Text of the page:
Large class tonight, lot of new guys. I did my drills on the side again. Tried balancing on the crash pad again, but the knee would only do 1 set. I also threw in 3 x 10 Russian twist/pushup superset, and followed up with 2 x 1 min prone cobra. Evil! Especially after the pushups; my shoulders weren’t happy.

I took the medicine ball and balanced my weight on it with my hands, then worked on sliding it backwards until I was kneeling. Most of my weight was on the ball or my left leg, but I did get into a full kneel. Whoot! I slowly eased some weight over to the right; didn’t take too long for it to hurt, though it was in my calf and not in the LCL region. So did some calf stretches, too.

The little girl had her TKD class tonight, so she didn’t do ours. She watched, though, and Justin pulled her in to drill the guard pass. I talked to her toward the end of class for a little while. She’s so cute! And fearless. That’s how I would describe her in one word: Fearless. She’ll go after anything; she doesn’t care how big the guys are or how they’re playing.

And I realized as I was talking to her that I didn’t want to say anything to take that away. I didn’t want to tell her to be careful who she rolled with. I didn’t want to say anything that would plant the idea that there was something here to be afraid of. I even caught myself earlier in the week, when she asked about my knee, trying hard not to say who did it or to imply that it could happen to her. I want her to retain that innocence and not to worry.

Because I do that in plenty for the both of us. I see her on the mat attacking the spazzy guys, and I realize that I want to do that, too, but I’m afraid. Of injury, mostly; I’m all too aware that my joints are fragile and that my face doesn’t like getting pummeled. I’m overly cautious usually, playing defensively and guarding against injury, because I worry over things like LCL sprains. And even though I know better, I play a might could game in my head and so stay away from anything even remotely frightening. This is also something that has been cropping up outside of the gym, too.

(I had a more in-depth chatter here, but my internet cut out and it didn’t save. Bah.)

Not that I want to be reckless, but I don’t want to be so afraid and so preoccupied with what might happen that I ignore what is happening. So “Be Fearless” is going on top of my goals list for this next year.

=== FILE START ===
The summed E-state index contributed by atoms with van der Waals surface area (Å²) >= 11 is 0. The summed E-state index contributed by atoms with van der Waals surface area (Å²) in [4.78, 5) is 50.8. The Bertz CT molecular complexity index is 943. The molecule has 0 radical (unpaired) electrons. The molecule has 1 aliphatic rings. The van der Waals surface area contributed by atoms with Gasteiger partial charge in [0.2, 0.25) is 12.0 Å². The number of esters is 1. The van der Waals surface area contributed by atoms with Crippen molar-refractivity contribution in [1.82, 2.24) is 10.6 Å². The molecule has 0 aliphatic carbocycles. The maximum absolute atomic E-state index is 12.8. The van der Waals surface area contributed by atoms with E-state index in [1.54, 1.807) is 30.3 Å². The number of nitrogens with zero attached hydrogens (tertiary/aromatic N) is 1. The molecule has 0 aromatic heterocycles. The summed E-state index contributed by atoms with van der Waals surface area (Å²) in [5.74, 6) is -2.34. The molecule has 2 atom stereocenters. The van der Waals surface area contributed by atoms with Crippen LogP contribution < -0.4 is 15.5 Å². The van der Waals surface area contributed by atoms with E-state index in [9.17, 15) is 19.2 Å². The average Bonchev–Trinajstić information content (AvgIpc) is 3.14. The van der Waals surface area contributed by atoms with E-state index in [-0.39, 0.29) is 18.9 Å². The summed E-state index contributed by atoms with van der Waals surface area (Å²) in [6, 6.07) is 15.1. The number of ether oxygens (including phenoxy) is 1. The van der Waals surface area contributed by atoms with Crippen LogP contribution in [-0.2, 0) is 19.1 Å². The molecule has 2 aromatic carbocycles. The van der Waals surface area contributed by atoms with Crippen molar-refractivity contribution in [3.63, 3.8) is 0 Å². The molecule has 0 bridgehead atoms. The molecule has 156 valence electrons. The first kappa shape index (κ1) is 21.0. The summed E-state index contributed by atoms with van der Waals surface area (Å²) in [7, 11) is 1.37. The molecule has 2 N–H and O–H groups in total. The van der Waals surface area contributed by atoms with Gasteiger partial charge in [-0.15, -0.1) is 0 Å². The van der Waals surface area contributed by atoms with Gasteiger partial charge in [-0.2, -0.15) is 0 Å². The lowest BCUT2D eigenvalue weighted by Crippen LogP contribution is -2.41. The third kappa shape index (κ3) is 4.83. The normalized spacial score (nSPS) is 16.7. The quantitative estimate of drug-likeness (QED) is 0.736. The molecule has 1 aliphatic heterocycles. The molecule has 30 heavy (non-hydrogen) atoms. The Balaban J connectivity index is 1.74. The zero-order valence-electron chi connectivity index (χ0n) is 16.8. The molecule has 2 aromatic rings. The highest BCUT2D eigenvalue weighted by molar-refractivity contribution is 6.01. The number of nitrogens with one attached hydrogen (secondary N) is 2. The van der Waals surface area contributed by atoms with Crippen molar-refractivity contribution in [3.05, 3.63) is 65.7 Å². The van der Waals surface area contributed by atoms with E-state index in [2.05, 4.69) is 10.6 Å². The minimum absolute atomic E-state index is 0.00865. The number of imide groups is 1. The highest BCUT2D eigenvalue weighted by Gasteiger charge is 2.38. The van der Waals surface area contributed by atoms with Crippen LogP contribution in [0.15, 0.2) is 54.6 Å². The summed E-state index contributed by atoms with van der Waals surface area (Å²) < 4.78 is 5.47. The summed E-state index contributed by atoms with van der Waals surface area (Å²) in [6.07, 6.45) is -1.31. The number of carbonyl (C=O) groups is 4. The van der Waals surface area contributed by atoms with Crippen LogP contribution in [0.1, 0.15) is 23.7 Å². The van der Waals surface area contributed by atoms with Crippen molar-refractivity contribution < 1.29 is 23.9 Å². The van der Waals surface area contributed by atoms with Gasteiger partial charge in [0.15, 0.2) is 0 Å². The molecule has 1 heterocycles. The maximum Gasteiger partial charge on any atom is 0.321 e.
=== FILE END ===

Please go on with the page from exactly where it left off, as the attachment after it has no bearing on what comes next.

On a Tournament Game

If you want to read actual intelligent posts on tournaments & game plans (instead of my blathering):

This has been bouncing around in my head for the last few weeks. Just babbling for now. Might refine it later. Much better to focus on than unintelligent insurance companies…

In a tournament, the goal is to win. Experience is good, yadda yadda yadda, but the real point and goal and reason for being of a tournament is to win. Can your jiu-jitsu beat someone else’s jiu-jitsu? And since this is jiu-jitsu, by submission is preferred. Points are a necessary evil of timed matches and reflect the hierarchy of positions (assuming this were a fight and you could punch). But by submission is better because then you know that you won, you made someone give up and acknowledge the defeat.

Class time is mostly for practicing all the little parts of jiu-jitsu, for repetition and body mechanics, for learning the inches that make or break the technique, for experimenting and trying to recall techniques. But a tournament game should be the most stripped-down and effective set of techniques that you know. A “signature move” or series, a go-to submission. Doesn’t have to be something itself simple, but rather something that you yourself can do easily and often. For examples, Roger Gracie: pass, mount, choke. Ryan Hall: Inverted where-did-that-come-from triangle. Both those guys know a lot more jiu-jitsu than what they use to win tournaments, but they use only a small, refined subset to win.

(Tangent #1: I’ve seen the forum debate about whether you’d do better with a coach who competes or with one who only used to or never has. Setting aside John Danaher as the ultimate answer for the latter —-